A man of uncomplicated approach and passion, for him this will undoubtedly be the highlight of his career; if he makes it through the national anthem without spontaneously combusting, he will be doing well. Never mind that it is likely to be just a one-off, a stand-in, before, in the intriguing syntax of the FA's Adrian Bevington, the next man is knee-jerked in, Pearce will savour his moment like few before him.
And a good thing too. Great to see. It is undoubtedly positive in a world quite as cynical as modern football that someone is keen to identify higher inspiration. Pearce's sense of a calling contrasts with some of the previous incumbents of the England manager's blazer whose motivations have largely centred around what they could stuff into its pockets. It will be heartening, inspiring, a huge relief to deal with someone for whom all this matters way beyond the prospect of remuneration.
Nice, but ultimately meaningless. It won't change anything that it matters for the boss. Nothing at all. For a start, Pearce was part of the England squad in South Africa yet failed to communicate his passionate affection for his country to any of the players, who turned a series of displays that redefined the term uninterested.
True, while sitting alongside Fabio Capello he was largely reduced to the role of the Italian's play thing, humiliated on a regular basis and thus hardly a figure of authority. But he was still there, every day, working with the players and singularly failing to pass on his own feelings. Or if he did, it was not so you would notice.
But even if he had, it wouldn't have made a jot of difference. The days of stirring dressing room oratory about national duty are long gone. The point is, for all his intense desire to do well by his country, Pearce is faced with the same problem faced by all his immediate predecessors, the problem that will dog whoever gets the job on a full-time basis this summer, the problem that will even stymie as universal a choice for the job as the great Harry.
And that problem is the international side is now a far distant second in the priorities of our football culture. With the club game so much in the ascendant England always gets the leftovers, even in tournaments, it's the after-thought at the end of a season in which the participants have already been drained by their employers.
Our clubs have no incentive to develop young English talent. Their priorities are to build the best squad they can as quickly as possible, and to do that the world is their market. It means Pearce, like Capello, like Sven, like Steve McClaren, has no more than 30 players to choose from. And at any one time half of those are not available, withdrawn from international combat to preserve them for much more important club duty ahead.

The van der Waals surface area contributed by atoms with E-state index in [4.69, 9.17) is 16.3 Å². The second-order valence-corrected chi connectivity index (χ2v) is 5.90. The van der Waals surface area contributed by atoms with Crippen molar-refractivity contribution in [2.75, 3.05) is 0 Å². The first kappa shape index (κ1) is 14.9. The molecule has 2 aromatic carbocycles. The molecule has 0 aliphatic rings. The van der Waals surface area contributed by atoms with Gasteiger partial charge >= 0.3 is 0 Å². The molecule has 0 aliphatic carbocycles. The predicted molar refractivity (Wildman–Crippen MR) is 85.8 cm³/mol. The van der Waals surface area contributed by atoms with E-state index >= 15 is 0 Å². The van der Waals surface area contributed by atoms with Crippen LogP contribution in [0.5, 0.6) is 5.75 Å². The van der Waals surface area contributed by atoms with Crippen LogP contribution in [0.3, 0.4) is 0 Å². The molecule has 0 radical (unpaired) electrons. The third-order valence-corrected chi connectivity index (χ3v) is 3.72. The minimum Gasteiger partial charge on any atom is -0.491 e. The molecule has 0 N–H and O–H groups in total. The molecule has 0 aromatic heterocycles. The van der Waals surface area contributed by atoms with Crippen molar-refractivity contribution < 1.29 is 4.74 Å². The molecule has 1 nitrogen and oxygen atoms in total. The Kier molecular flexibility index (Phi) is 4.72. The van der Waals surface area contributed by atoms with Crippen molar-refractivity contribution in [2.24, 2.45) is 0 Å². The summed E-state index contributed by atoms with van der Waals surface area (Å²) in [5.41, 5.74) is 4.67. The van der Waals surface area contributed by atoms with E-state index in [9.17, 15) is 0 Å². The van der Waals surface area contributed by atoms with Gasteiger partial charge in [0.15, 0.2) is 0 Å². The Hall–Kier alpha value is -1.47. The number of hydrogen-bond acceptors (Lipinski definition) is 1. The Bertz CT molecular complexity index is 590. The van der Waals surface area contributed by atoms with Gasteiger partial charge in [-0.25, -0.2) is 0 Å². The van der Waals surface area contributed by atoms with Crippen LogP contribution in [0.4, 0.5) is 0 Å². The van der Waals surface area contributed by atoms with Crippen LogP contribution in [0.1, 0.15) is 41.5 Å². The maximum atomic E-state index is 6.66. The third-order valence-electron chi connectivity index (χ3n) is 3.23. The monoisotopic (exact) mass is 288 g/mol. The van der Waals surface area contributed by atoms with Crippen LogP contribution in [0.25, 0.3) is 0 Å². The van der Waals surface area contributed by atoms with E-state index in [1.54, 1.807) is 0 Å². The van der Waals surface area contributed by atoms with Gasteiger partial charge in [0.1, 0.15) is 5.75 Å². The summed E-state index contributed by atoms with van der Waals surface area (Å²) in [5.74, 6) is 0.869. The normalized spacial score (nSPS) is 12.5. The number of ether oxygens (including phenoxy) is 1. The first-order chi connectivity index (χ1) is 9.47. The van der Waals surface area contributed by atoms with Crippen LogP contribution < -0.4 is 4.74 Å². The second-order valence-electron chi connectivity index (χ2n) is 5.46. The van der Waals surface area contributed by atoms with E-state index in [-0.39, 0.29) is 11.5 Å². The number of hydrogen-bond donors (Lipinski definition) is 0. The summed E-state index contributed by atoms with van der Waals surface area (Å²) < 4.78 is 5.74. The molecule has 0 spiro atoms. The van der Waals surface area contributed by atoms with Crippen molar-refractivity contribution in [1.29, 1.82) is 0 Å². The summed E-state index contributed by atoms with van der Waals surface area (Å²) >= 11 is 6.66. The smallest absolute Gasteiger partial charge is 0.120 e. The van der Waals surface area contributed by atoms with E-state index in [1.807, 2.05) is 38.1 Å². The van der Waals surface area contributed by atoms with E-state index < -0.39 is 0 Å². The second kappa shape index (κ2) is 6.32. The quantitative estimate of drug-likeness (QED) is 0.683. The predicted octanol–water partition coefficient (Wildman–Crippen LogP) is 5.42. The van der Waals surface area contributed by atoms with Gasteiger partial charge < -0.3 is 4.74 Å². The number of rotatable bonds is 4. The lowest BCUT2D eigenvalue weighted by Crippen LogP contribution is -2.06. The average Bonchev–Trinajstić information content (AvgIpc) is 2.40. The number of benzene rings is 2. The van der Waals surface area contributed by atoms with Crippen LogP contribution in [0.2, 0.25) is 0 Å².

We could all pick an England side who could do reasonably well on paper. Hart; Walker, Ferdinand, Jagielka, Cole; Parker, Wilshere; Walcott, Gerrard, Young; Rooney. There, just done it. Didn't need £6 million a year for that task: the choice is so thin, give or take the odd disagreement, it is the one we would all come up with.
Frankly, you don't need to be a tactical genius to assemble an England team. But the chances of that side ever playing together are about as high as Wigan winning the title. The moment any England manager wrote the names down, three of them would have been withdrawn by their clubs, with another three dropping out in the following week.
Why? Well, just ask yourself this question. John Henry, Randy Lerner, Stan Kroenke, Roman Abramovich, the Glazers: do they have the remotest interest in seeing their players putting themselves at risk for another team? What possible incentive do they have to support the England team?
Quite the opposite. Tonight England's players are facing two of the least compromising central midfielders in world football in the shape of Mark van Bommel and Nigel de Jong. Which owner wants to see their priciest assets compromised by those two red cards waiting to happen?
The consequence of our muscular Premier League, selling its shirts from Addis Ababa to Auckland, watched everywhere from Chicago to Shanghai, is that England has become a footballing sideshow.
A diverting one, for sure. One we can get worked up about every couple of years, once the proper season is over. But ultimately one whose prospects were scuppered the moment we ceded all authority to our clubs. And no amount of Stuart Pearce pounding his chest to remind everyone of its true meaning is going to change that.